Jet-set by page not plane to exotic and unforgettable travel destinations | INDULGE Miami

October 13, 2020 During these pandemic times, I’ve been traveling by swapping stories of voyages past with good friends and, of course, through books. With a little imagination and a good story, it turns out we can still travel anywhere. Here are a few of my favorite transporting reads, that […]

title=

During these pandemic times, I’ve been traveling by swapping stories of voyages past with good friends and, of course, through books. With a little imagination and a good story, it turns out we can still travel anywhere. Here are a few of my favorite transporting reads, that leave me daydreaming about my next adventure with every turn of the page.

“A man who’s been married four times has a lot of explaining to do,” writes Russell Banks by way of introduction in his memoir Voyager: Travel Writings (2016, HarperCollins) as he embarks on a tour of the Caribbean, wooing his soon-to-be fourth wife, while reflecting on his past. With tales that climb the heights of the Himalayas to a seemingly pedestrian pilgrimage to Chapel Hill for his college reunion, Banks, who is a part-year Miamian (and ventures to the primeval Everglades in this collection), draws from his considerable talents as a novelist to tell the story of his life and the exciting places he’s been.

Winner of the National Book Critic’s Circle Award, Everything Inside (2019, Knopf) is Miami literary luminary Edwidge Danticat’s short story collection, whose characters travel from Haiti to Miami and beyond in hauntingly beautiful stories of the Haitian diaspora. From the devastating, yet tentatively redemptive aftermath of a love triangle to a man’s precipitous, slow motion fall from a construction site as his life flashes before his eyes, Danticat’s tenderly wrought collection is ultimately about love—familial, romantic and platonic—in all its complexities.

For those of us longing for the pleasures of nightlife and dating before social distancing intervened, travel to 1970s LA with Eve Babitz in Slow Days, Fast Company: The World, The Flesh, And LA (1974, NYRB). The slim essay collection paints a portrait of Southern California through Babitz’s vivid, condensed prose and aphoristic wisdom. With “occasional romances that fall to the ground after a month or so, like the jacaranda flowers” to weekend jaunts to Palm Springs and Orange County, you’ll feel like you’re sidled up next to Babitz in a corner booth at her favorite buzzy spot in Hollywood on a rainy day as she tells you her tales.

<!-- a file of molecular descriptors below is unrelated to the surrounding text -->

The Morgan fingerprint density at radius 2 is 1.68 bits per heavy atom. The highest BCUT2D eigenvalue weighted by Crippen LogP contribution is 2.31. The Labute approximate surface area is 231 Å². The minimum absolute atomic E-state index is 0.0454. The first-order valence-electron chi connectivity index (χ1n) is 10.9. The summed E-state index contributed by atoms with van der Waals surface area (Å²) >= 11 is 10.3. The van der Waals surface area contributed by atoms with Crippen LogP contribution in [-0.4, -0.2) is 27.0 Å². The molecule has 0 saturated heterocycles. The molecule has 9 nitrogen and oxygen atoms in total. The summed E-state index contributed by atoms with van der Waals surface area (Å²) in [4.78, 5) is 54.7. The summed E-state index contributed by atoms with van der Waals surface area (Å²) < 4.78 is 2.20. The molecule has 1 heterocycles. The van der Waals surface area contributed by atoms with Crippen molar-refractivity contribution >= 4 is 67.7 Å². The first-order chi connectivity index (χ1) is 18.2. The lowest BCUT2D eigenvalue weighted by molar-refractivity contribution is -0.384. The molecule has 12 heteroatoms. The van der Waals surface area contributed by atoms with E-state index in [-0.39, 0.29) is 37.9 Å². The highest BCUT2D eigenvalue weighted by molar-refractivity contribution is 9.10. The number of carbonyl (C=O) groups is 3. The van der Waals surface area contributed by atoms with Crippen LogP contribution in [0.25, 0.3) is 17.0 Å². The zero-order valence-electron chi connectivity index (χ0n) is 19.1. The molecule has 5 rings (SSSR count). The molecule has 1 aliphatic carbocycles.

If you’d rather leave this world behind altogether, Miami author Carolina Cardona’s debut novel Andújar: The Robot Gentleman of San Juan is a steamy sci-fi-steampunk romance involving a reclusive aristocratic automaton plagued by a mysterious illness and the surprise arrival of his hedonistic cousin. Set in San Juan, Puerto Rico, during the Spanish American War, this wild adventure veers into paranormal and futuristic territory.

For fans of the literary pilgrimage (I’ve personally followed Hemingway’s footsteps from Key West to Paris, Madrid and Bimini) take off with affable British humorist-intellectual Geoff Dyer from Taormina, Italy, to Taos, New Mexico, with stops in Greece, Oaxaca and Oxford along the way, in Out of Sheer Rage: Wrestling with D.H. Lawrence (1997, Picador). The book blends Dyer’s blustering travel memoir with his meandering “study of Lawrence,” and in the end, it’s a credo on pursuit as the key to happiness.

And if I may gush briefly on the subject of Hemingway, for me, no other writer brings to life the sensorial pleasures of travel, and eating and drinking well. Read the second part of his posthumously published Islands in the Stream (1970, Scribner) for literature’s most vividly wrought daiquiri on a ravaging, reflective day binge-drinking in Havana. (Other favorites in this spirit: The Sun Also Rises, The Garden of Eden, To Have and Have Not and A Moveable Feast.)

Finally, for a classic that could sustain you in the same fashion as say, slowly burning through all seven seasons of Mad Men over months in quarantine, crack into Moby-Dick (1851, Harper) for an epic adventure. I’m with Ishmael when he says, “Whenever it is a damp, drizzly November in my soul… I account it high time to get to sea as soon as I can.” While it’s uncertain when we can plan our next trans-Atlantic voyage, the Pequod awaits.

Source Article

Next Post

It'll take at least two years for air travel to recover

Yet again, Delta Air Lines posted massive quarterly losses — and the company is warning investors “it may be two years or more” for air travel demand to return to normal. © Christian Petersen/Getty Images MARANA, ARIZONA – MAY 16: Decommissioned and suspended Delta and jetBlue commercial aircrafts are seen […]